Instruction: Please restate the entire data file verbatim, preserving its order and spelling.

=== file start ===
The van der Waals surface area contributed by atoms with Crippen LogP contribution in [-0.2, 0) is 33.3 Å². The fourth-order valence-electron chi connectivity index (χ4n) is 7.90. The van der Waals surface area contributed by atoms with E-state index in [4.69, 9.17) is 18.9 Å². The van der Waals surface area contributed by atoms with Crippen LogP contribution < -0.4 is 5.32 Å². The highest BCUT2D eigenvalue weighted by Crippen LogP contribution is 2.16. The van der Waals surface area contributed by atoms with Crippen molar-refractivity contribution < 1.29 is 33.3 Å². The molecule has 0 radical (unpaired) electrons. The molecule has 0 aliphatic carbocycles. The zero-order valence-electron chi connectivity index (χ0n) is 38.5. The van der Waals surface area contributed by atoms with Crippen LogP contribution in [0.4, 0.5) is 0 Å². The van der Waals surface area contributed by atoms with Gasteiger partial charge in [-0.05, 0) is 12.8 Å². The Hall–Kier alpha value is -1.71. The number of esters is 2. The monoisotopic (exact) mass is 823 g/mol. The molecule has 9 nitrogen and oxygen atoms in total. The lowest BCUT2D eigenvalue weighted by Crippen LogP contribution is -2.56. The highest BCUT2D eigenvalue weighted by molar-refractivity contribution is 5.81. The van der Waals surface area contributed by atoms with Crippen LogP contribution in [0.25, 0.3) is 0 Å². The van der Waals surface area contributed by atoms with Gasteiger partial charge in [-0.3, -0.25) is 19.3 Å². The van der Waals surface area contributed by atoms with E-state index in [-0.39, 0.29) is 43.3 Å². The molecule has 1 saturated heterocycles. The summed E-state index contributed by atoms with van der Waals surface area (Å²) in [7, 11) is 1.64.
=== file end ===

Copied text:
The van der Waals surface area contributed by atoms with Crippen LogP contribution in [-0.2, 0) is 33.3 Å². The fourth-order valence-electron chi connectivity index (χ4n) is 7.90. The van der Waals surface area contributed by atoms with E-state index in [4.69, 9.17) is 18.9 Å². The van der Waals surface area contributed by atoms with Crippen LogP contribution < -0.4 is 5.32 Å². The highest BCUT2D eigenvalue weighted by Crippen LogP contribution is 2.16. The van der Waals surface area contributed by atoms with Crippen molar-refractivity contribution < 1.29 is 33.3 Å². The molecule has 0 radical (unpaired) electrons. The molecule has 0 aliphatic carbocycles. The zero-order valence-electron chi connectivity index (χ0n) is 38.5. The van der Waals surface area contributed by atoms with Crippen LogP contribution in [0.4, 0.5) is 0 Å². The van der Waals surface area contributed by atoms with Gasteiger partial charge in [-0.05, 0) is 12.8 Å². The Hall–Kier alpha value is -1.71. The number of esters is 2. The monoisotopic (exact) mass is 823 g/mol. The molecule has 9 nitrogen and oxygen atoms in total. The lowest BCUT2D eigenvalue weighted by Crippen LogP contribution is -2.56. The highest BCUT2D eigenvalue weighted by molar-refractivity contribution is 5.81. The van der Waals surface area contributed by atoms with Crippen LogP contribution in [0.25, 0.3) is 0 Å². The van der Waals surface area contributed by atoms with Gasteiger partial charge in [-0.3, -0.25) is 19.3 Å². The van der Waals surface area contributed by atoms with E-state index in [-0.39, 0.29) is 43.3 Å². The molecule has 1 saturated heterocycles. The summed E-state index contributed by atoms with van der Waals surface area (Å²) in [7, 11) is 1.64.